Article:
Because Cartesians took various aspects of Descartes’ system and merged it with various aspects of experimentalism, there is not one ‘Cartesian’ use of experiment, but several. For example, both Regius and de Volder promoted experiment, but Regius rejects Descartes’ theory of innate ideas while de Volder defends it. Many Cartesians came to reject hyperbolic doubt, some defended vortex theory, some did not. Cartesian Empiricisms is not a complete inventory of such views expressed by Descartes’ followers. Rather our goal was to encourage the discussion of the above-mentioned question and to reveal some aspects that have been unfortunately neglected so far by both historians of philosophy and science.
Readers of this blog are familiar with the objection that traditional historiography of science was built on the Rationalist-Empiricist distinction (RED). A consequence is the exclusion of so-called “rationalists” from the histories of science, particularly history of the use, development and acceptance of experiment. This is problematic because recent research (e.g., Ariew, Lennon and Easton, Easton, Schmaltz, Cook, Nyden, Dobre, etc.) shows that many so-called rationalists were deeply involved in the practice and spread of the acceptance of experiment in natural philosophy. Cartesian Empiricisms gives further emphasis to this issue, as it examines several philosophers who identified as committed Cartesians who were deeply involved in experiment. According to historiographies that divide the period into two mutually exclusive epistemologies or methodologies these philosophers either do not exist (i.e., they are overlooked by histories of philosophy and science) or are seen as “not really Cartesian” or “not really experimentalist,” as it would be needed by that particular narrative. Thus, we do share the concern of the authors of this blog, that such binaries as RED force us to fit philosophers into categories that they would not themselves recognize and causes us to misrepresent seventeenth-century natural philosophy. Moreover, we acknowledge that this blog importantly shows the anachronism of the RED, a way of viewing the period that is constructed later by what may be called Kantian propaganda. However, we would like to raise now some of our concerns with the distinction promoted by this blog, the experimental-speculative distinction (ESD) and explain why some Cartesians would escape the ESD. Our worries cover two important aspects of the ESD: the label “speculative” and the actor-category problem.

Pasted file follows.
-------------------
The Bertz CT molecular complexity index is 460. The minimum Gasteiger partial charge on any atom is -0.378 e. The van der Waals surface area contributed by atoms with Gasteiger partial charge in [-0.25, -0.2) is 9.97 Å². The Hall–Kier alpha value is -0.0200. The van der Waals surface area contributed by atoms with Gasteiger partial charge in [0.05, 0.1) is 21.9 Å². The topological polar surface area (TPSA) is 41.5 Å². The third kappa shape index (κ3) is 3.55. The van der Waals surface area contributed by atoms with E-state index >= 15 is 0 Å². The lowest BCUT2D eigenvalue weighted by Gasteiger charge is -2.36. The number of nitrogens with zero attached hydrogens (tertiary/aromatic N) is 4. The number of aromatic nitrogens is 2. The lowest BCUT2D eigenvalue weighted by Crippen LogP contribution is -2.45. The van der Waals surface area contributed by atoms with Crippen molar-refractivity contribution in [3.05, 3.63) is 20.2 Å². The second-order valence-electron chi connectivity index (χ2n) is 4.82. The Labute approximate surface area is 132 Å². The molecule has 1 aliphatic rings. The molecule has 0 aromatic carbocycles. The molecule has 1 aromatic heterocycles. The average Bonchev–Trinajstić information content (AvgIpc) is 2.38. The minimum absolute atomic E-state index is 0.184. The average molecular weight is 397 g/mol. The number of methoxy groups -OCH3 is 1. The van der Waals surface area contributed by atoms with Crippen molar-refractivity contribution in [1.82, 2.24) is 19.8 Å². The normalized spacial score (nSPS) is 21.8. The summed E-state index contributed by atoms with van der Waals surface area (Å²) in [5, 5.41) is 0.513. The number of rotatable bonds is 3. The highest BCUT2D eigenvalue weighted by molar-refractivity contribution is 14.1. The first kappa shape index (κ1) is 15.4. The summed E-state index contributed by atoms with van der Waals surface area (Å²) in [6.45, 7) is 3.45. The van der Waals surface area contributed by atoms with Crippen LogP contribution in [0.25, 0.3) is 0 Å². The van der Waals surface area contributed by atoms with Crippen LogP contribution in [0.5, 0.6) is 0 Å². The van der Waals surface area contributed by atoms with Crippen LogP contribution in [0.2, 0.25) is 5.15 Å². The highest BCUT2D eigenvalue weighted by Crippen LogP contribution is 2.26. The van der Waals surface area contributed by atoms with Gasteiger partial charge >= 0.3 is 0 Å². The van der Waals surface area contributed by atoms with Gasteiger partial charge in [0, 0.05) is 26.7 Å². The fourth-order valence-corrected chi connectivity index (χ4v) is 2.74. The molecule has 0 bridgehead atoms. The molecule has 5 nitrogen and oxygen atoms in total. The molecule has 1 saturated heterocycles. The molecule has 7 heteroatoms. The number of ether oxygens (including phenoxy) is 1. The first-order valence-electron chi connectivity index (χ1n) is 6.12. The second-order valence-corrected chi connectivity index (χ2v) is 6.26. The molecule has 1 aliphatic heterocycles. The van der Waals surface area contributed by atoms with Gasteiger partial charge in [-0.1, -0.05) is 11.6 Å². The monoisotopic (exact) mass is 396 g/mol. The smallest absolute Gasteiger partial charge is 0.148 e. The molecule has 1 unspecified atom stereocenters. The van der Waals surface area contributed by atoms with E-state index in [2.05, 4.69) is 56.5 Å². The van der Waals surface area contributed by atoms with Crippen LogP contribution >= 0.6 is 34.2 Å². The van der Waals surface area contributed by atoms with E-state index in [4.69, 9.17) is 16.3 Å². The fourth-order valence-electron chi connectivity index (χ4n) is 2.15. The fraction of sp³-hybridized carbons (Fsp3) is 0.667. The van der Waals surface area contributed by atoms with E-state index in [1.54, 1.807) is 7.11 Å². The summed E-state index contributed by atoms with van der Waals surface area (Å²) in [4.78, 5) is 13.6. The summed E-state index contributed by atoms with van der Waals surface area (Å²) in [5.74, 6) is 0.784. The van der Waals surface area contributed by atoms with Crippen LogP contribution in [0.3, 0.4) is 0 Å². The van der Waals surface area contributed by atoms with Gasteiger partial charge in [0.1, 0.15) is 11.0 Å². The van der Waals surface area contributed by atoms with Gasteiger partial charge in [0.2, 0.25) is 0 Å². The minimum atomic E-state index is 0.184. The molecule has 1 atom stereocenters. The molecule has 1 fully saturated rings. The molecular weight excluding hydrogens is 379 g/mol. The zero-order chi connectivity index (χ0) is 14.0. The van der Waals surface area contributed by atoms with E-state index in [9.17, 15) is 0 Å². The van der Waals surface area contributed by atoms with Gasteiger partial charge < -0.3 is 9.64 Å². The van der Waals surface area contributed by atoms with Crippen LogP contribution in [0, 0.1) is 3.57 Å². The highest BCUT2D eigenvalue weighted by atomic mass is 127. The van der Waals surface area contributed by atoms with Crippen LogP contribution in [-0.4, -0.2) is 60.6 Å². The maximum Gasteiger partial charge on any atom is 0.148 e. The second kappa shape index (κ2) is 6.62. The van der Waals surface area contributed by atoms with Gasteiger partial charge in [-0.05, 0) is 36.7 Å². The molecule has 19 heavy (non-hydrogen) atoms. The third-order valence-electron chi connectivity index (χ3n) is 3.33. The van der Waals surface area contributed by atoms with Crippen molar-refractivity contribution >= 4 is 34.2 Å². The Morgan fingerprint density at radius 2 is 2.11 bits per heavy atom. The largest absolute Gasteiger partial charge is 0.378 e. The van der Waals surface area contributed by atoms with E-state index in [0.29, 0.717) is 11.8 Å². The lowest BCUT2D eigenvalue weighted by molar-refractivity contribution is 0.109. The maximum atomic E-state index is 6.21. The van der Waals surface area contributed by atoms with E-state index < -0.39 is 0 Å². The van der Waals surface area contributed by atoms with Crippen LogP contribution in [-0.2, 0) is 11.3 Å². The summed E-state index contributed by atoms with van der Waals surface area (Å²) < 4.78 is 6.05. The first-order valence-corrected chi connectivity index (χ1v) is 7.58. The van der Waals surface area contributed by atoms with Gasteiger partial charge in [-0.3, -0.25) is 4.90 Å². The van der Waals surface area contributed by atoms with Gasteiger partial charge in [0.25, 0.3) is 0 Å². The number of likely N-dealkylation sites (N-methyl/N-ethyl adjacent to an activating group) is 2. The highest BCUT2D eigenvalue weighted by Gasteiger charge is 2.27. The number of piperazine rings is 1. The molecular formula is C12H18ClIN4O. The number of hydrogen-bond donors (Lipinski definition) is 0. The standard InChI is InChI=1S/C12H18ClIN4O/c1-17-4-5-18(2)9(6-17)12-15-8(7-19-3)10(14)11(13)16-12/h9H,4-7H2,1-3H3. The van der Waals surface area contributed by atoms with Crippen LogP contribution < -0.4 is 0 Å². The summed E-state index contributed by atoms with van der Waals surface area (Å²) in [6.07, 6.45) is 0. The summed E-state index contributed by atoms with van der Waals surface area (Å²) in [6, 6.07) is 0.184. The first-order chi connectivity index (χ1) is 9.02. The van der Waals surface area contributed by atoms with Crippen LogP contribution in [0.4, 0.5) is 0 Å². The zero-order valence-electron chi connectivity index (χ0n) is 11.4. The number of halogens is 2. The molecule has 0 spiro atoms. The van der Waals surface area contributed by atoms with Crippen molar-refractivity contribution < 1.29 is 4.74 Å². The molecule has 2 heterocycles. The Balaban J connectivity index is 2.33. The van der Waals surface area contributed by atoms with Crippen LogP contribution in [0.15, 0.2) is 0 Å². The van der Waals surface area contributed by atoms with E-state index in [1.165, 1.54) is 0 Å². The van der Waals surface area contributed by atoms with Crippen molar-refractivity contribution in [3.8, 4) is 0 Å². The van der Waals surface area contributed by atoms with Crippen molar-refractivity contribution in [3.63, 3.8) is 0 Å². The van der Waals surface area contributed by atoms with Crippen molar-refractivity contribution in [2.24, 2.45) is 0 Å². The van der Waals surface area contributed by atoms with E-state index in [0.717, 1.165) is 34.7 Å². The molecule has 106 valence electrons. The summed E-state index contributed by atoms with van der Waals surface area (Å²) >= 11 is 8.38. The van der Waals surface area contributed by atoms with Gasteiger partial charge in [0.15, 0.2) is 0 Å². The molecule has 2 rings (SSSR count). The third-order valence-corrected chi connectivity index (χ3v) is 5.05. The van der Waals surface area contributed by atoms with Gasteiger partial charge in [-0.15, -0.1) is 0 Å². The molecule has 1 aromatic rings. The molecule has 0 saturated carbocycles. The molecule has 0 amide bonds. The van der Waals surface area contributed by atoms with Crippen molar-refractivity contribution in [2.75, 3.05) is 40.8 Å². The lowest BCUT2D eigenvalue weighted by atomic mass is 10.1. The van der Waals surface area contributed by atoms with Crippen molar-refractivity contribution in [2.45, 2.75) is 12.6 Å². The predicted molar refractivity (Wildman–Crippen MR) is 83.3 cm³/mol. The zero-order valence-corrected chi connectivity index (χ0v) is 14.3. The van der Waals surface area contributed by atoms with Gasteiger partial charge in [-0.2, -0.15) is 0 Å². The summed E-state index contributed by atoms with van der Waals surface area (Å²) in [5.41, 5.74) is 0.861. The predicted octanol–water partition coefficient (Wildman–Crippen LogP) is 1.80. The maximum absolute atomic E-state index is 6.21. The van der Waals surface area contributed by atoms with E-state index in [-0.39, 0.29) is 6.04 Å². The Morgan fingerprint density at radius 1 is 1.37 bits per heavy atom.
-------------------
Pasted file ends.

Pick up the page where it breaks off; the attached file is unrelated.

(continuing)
(1) In a very recent post, Peter Anstey argued that eighteenth-century Newtonians pointed out Cartesian vortex theory as a prime representative of speculative philosophy (our emphasis). We caution against letting eighteenth-century Newtonian propaganda color a historical interpretation of seventeenth-century natural philosophy. Voltaire, d’Alembert and others took great pains to contrast Newtonianism from Cartesianism as two mutually exclusive worldviews who battled it out, with Newton’s natural philosophy as the victor. But the reality is that after Descartes’ death (1650) and before the victory of Newtonianism in the middle of the eighteenth century, followers of both Descartes and Newton had more in common than we are led to believe. More importantly, both “camps” had more diversity than we were ready to accept in the traditional histories. Cartesian Empiricisms draws attention to that diversity within Cartesianism. Perhaps the one thing Cartesians discussed in the chapters of this volume do have in common is that they do both experimental and speculative philosophy, as these two categories are sometimes defined on this blog. But this last claim leads to our second concern with the ESD.